There is a race:   Before thread 1 increments the io_submitted value,  thread2 increments io_completed and does a comparison check. This can be possible if thread1 is scheduled out before we increment io_submitted value.

Couple of solutions:

  1. Move increment before submitting request o internal submission queue.
  2. Use spin lock to protect the io_submitted



Working with Docker

Docker is a orchestration layer on top of Linux containers. It creates a lightweight work environment like BSD jails, Solaris zones. You need to install set of packages in your ubuntu OS:

1. Create docker images from docker file
docker build -t image1 . ( Docker file is located at ./)

2. List out docker images

docker images

3. changes to images and committing changes

docker run -i -t –name guest image1:latest /bin/bash
apt-get install vim
docker stop guest
docker commit -m “message” -a “author” <container-id of guest> image1:latest

docker rm guest

docker run -i -t –name guest image1:latest /bin/bash

check if installed vim is installed.

dpkg –get-selections |grep vim
3. Update existing image
docker pull mysql
docker stop my-mysql-container
docker rm my-mysql-container
docker run –name=my-mysql-container –restart=always \
-e MYSQL_ROOT_PASSWORD=mypwd -v /my/data/dir:/var/lib/mysql -d mysql

your data should have been stored on -v volumes.

4. List containers

docker ps -a

5. Stop container

docker stop guest

6. start container

docker start guest

7. Aattach a running container, you exited from the session, but container still running

docker attach guest

8. Remove a container

docker rm guest

9. Reomve docker images

docker rmi $(docker images -f “dangling=true” -q)


In general,  egnieers use a script to start a container and share the directories from the host machine. Ex:-


mkdir -p $HOME/$1-shared

docker run –rm -t -i –name $1 -v $HOME/.gitconfig:/root/.gitconfig -e SSH_AUTH_SOCK=$SSH_AUTH_SOCK -e DISPLAY=$DISPLAY -v /tmp/.X11-unix:/tmp/.X11-unix:rw –privileged –net=host -v $HOME/.Xauthority:/root/.Xauthority -v $HOME/$1-shared:/root/shared  image1:latest /bin/bash

option description:

–rm  : remove container when it exit.

–name : name of the container

-i : keep STDIN even container is not attached.

-t : allocate a psudo TTY.

-v :  directory mapping from host to container (sharing of host directories)

Git Commands (Every day use)

Here are the list of git commands that I use every day:

  • Clone remote repository
  • list the branches in test-repo repository.
    • git branch -vv
  • Switch between branches
    • git checkout milestone1
    • git checkout milestone2
  • Create a new branch work1 from milestone1
    • git checkout milestone1
    • git branch work1
    • git checkout work1
    • You can combine above two commands with “git checkout -b work1”
  • Push new branch work1 to repository test-repo
    • git push origin
  • Merging branches (merge milestone2 code to work1)
    • git checkout milestone2
    • git pull (git fetch & git merge origin/milestone2)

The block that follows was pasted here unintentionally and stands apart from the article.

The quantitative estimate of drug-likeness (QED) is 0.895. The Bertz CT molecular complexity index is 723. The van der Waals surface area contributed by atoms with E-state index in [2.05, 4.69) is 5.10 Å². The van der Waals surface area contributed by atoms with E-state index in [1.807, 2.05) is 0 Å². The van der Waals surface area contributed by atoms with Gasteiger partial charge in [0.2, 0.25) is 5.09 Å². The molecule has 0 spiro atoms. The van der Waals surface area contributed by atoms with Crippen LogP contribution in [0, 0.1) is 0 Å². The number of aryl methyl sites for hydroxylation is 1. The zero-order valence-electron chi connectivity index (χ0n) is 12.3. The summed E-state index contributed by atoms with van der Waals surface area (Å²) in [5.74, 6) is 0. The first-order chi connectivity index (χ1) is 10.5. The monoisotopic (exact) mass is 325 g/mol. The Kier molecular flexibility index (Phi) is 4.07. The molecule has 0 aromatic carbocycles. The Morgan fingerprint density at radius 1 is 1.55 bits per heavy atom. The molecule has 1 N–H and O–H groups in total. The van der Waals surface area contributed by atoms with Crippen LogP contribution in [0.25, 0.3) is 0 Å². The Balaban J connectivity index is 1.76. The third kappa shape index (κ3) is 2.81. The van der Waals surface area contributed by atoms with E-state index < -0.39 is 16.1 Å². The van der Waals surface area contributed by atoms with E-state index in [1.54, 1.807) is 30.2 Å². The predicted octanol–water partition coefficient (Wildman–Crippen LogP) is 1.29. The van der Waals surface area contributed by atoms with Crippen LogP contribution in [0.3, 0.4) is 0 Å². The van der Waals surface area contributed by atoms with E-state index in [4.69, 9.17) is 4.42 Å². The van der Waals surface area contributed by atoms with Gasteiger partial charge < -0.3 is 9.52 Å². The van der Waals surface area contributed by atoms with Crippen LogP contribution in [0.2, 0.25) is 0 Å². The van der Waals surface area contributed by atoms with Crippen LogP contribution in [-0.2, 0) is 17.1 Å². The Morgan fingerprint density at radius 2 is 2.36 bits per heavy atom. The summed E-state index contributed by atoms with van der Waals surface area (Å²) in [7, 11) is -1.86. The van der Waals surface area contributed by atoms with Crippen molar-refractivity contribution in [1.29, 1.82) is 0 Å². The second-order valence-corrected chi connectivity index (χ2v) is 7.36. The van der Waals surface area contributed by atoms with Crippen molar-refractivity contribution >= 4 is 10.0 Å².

• git checkout work1
    • git pull
    • git merge –no-ff milestone2
    • git push origin work1
  • push a modification to file1 to work1 branch
    • git chekcout work1
    • git pull
    • git add file1
    • git commit -m “message” (or git commit -a -m “message” to skip staging area)
    • git push origin work1
  • Delete local branch
    • git branch -d work1 (to delete tracking branch)
    • git push origin  :work1 (to delete branch on remote repository)
  • You have done some changes in your local tracking branch, but you want to work on different branch and come back. If you have new file, then add it to the index.
    • git add newfile
    • Do changes in current indexed file file1.
    • git stash
    • git checkout master
    • do some work on master branch
    • git checkout work1
    • git stash pop (will pop both file1 and newfiles changes on top of work1 branch)
  • See the history of commits
    • git log
    • git log -p -1
    • git log –stat
  • Code differences
    • git diff origin/master (local uncommitted changes with remote tracking branch)
    • git diff master (local uncommitted changes with tracking branch, where you commits your changes)
    • git diff COMMIT^ COMMIT (compare commit with ancestor commit of tracking branch)
    • git diff –staged (staged changes with tracking branch recent commit)
    • git diff (not committed)
    • git diff HEAD (upstaged changes with recent commit)
    • git show (to see the commited changes, difference with parent commit)
    • git diff milestone1..milestone2 (difference between two branches)
  • Status of your changes
    • git status
  • Resetting local committed changes
    • git reset <commit-id> (HEAD is moved to the specified commit-id)
  • Resetting local staged changes
    • git rm –cached
  • Discard changes in current working directory. (not staged)
    • git checkout — file1
  • Bringing changes to exiting commit
    • git add file2
    • git commit –amend (will add file2 change into same commit, not pushed)
  • Generate patch from commit 
    • git format-patch -n1
    • git am <p (apply a specific patch)

We need to understand some theory behind how git works. Some common terms we come across while working with git: